Friday, December 2, 2011
Vanderbilt extends James Franklin
NASHVILLE, Tenn. -- Vanderbilt didn't hesitate to ensure James Franklin wasn't tempted to leave the private school.
Not even a year after hiring him, Vanderbilt officials extended the football coach's contract extension.
After Franklin led the Commodores to bowl eligibility for the fifth time in school history, Vanderbilt vice chancellor David Williams said Friday the 39-year-old will receive "extended years and a substantial increase in compensation." The private school's policy is to not disclose contract details.
In addition to announcing the extension, Williams said the university plans to upgrade Vanderbilt Stadium and build an indoor practice complex for use by all Commodore athletic programs.
New deal at Vanderbilt
James Franklin has been rewarded for getting Vanderbilt bowl-eligible in his first season. But the best news for Franklin might be the school promising better facilities, writes Chris Low. Blog
"There is always discussion about what Vanderbilt has not done and the commitment we don't have," Williams said. "The commitment is here. We are going to fulfill our part. We got a great coach. We kept a great coach."
Franklin took over last December after spending the three previous years as Maryland's offensive coordinator and being named the Terrapins' coach-in-waiting.
The Commodores (6-6) wiped away the sour taste of consecutive 2-10 seasons, and reached their second bowl in four years. Franklin's work at Vanderbilt, historically the SEC's doormat, drew attention nationwide. His name was linked to openings at Penn State and North Carolina.
"All I'm concerned about is maximizing this opportunity," Franklin said. "I feel great about it. It really doesn't change a whole lot. We have a plan. We have a process. We have just started. We have a lot of work to do."
Franklin also added that members of his coaching staff have turned down opportunities to interview for head coaching jobs. Defensive coordinator Bob Shoop withdrew his name from consideration for the vacancy at Richmond, an FCS school.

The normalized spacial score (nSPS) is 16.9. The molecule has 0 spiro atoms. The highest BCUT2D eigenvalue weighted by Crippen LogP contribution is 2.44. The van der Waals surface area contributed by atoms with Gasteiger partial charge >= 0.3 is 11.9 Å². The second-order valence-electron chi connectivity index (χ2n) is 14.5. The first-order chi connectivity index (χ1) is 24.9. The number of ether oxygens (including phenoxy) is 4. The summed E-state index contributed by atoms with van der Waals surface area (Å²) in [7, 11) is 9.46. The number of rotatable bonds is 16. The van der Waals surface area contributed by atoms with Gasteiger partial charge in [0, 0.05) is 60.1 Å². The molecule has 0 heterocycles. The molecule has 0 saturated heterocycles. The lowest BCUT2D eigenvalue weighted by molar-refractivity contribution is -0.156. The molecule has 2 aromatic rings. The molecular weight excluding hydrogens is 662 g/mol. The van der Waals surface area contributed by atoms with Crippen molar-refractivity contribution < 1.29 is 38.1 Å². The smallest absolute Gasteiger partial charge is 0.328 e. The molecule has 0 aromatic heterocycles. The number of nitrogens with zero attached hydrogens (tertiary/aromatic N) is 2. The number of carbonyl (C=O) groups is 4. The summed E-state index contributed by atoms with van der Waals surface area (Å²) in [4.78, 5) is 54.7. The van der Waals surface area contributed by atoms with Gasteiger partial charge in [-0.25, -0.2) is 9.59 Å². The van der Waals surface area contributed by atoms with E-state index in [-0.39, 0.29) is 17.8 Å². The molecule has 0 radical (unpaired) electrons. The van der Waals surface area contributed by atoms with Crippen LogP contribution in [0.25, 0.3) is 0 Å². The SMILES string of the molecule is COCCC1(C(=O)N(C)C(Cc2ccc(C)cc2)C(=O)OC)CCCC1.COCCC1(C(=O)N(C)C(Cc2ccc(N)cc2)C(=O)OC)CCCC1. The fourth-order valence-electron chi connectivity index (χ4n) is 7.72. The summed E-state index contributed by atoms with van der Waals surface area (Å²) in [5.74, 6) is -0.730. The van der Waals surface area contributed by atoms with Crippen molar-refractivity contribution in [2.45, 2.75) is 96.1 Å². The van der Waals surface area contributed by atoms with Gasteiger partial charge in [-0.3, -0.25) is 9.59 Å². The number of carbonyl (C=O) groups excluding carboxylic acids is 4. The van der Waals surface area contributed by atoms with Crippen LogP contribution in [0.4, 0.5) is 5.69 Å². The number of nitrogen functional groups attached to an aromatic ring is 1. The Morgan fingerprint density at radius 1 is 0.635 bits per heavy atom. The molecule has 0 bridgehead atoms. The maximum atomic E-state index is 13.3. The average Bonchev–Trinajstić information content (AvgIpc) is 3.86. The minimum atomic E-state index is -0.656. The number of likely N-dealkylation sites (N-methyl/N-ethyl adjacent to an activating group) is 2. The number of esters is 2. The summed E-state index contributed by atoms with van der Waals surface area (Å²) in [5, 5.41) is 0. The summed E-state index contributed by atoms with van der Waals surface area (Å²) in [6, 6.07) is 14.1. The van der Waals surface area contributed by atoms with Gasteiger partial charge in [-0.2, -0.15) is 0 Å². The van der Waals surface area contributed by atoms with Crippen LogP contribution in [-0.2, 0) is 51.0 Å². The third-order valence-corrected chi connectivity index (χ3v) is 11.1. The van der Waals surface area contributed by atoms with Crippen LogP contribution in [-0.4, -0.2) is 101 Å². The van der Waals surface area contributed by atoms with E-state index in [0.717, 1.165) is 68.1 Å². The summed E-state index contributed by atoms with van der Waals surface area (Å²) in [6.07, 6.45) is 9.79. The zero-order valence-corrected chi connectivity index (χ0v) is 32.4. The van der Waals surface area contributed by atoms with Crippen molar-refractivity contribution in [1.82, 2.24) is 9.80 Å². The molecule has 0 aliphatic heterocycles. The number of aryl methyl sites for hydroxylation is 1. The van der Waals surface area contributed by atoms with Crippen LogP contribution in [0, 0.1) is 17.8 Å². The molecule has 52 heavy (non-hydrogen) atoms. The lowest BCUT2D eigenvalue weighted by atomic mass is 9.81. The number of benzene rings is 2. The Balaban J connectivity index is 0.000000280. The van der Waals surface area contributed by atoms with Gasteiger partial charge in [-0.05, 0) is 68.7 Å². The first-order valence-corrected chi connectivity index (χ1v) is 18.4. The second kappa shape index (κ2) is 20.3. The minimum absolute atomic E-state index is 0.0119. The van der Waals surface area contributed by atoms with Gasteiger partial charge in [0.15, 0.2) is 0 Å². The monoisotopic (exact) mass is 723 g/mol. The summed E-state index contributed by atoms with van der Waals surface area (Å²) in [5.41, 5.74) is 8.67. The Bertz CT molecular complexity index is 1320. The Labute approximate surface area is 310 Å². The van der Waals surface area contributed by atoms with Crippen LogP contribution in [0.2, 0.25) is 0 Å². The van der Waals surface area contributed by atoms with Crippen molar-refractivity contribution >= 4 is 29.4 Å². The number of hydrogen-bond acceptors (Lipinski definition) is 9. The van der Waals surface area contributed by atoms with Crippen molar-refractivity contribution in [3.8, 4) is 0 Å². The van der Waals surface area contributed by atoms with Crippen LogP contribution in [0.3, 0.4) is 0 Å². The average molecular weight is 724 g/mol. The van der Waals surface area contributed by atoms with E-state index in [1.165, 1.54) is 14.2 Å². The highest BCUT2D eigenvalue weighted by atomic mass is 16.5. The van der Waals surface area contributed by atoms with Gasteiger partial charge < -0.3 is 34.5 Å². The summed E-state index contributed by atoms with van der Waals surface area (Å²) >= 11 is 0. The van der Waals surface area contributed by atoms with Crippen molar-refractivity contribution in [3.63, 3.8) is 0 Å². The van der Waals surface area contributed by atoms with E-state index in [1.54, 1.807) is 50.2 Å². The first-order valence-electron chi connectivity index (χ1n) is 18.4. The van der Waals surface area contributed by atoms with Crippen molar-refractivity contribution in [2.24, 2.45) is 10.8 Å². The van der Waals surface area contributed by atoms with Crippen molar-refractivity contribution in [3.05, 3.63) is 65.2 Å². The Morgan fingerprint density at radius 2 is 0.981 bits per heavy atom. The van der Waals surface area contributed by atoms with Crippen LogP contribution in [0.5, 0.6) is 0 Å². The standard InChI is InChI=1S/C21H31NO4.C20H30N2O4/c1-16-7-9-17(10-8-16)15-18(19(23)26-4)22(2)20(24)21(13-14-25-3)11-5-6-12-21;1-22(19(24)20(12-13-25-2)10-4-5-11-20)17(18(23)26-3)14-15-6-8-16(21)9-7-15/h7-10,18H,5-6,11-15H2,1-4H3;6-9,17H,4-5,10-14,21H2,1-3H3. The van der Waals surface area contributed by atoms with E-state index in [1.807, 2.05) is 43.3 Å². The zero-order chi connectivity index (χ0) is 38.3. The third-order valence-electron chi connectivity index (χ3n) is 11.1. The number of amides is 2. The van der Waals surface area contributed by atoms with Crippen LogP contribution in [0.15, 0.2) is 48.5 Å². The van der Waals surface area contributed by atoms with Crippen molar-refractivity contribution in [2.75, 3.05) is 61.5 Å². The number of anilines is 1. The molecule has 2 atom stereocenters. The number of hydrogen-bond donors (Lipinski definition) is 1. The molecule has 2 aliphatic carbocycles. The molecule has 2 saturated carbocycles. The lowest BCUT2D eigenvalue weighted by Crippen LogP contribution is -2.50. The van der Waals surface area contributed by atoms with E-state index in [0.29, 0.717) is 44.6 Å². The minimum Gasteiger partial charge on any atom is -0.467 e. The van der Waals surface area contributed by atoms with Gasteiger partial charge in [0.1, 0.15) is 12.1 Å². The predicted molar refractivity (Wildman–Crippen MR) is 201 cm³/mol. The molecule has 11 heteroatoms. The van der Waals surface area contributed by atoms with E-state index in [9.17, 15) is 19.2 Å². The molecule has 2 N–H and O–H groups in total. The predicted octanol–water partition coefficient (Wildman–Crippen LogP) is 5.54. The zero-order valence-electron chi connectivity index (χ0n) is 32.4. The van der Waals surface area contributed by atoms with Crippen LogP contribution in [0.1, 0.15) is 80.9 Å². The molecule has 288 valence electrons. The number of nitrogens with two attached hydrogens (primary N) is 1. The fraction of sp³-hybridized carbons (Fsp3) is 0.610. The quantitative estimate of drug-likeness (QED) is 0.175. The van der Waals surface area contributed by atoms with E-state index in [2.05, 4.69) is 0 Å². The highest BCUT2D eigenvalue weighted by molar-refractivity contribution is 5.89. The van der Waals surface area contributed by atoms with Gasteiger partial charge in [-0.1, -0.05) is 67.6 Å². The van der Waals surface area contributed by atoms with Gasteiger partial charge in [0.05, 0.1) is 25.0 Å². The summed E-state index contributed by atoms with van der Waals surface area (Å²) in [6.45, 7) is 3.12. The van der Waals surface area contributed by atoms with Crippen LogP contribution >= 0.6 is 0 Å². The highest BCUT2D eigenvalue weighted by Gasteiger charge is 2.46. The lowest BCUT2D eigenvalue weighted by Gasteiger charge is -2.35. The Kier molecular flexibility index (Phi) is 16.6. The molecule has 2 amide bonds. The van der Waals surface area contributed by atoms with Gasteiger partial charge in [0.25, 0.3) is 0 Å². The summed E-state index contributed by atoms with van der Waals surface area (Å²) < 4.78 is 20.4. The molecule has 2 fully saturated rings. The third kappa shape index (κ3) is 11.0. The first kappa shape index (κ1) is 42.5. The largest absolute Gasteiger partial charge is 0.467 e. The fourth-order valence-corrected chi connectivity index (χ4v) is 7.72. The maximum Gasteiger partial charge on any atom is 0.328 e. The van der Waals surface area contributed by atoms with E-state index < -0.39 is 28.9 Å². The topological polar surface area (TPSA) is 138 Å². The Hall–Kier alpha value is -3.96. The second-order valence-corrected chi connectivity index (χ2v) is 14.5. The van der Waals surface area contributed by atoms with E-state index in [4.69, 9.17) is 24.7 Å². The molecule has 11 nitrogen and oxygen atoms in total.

Franklin plans to meet with his assistants once the season is over and "will do whatever is in everybody's best interest."
"When you have success, there is going to be people who are going to come after our coaches. I understand that," Franklin said. "We have a contract and a plan in place to keep these people here. I believe what we have been able to create here. is a community and climate that these guys love coming to work. There is a not a dollar value you can put on that."
The target date for the completion of the indoor practice facility is prior to the 2014 season. The facility will be 120 yards long and feature an artificial turf surface, along with a track. Williams hopes to have drawings and plans finished by April in order to receive approval from the university's board of trustees. Ideally, he wants to break ground after graduation in May.
Since arriving on campus last December, Franklin has pitched for an indoor facility. He said it would not only prevent his team from losing practice time in inclement weather but would be used as a tool for recruiting.
"From a coaching perspective, I want everything yesterday," Franklin said. "Did our success this year help speed that process up? There is no doubt about that."
Over the next two years, the university will install a new scoreboard, new turf and new lighting to Vanderbilt Stadium. By next fall, Vanderbilt hopes to have renovated coaches' locker rooms, added a 140-seat theatre-style classroom to the athletics building and completed new locker rooms for Olympic sports.
"We have basically changed the direction at this university," Williams said. "We could sit here for weeks and I can give you all sort of reasons why it didn't get done in the past. The thing to celebrate is whatever was in the way, ain't in the way anymore. We're going to build it."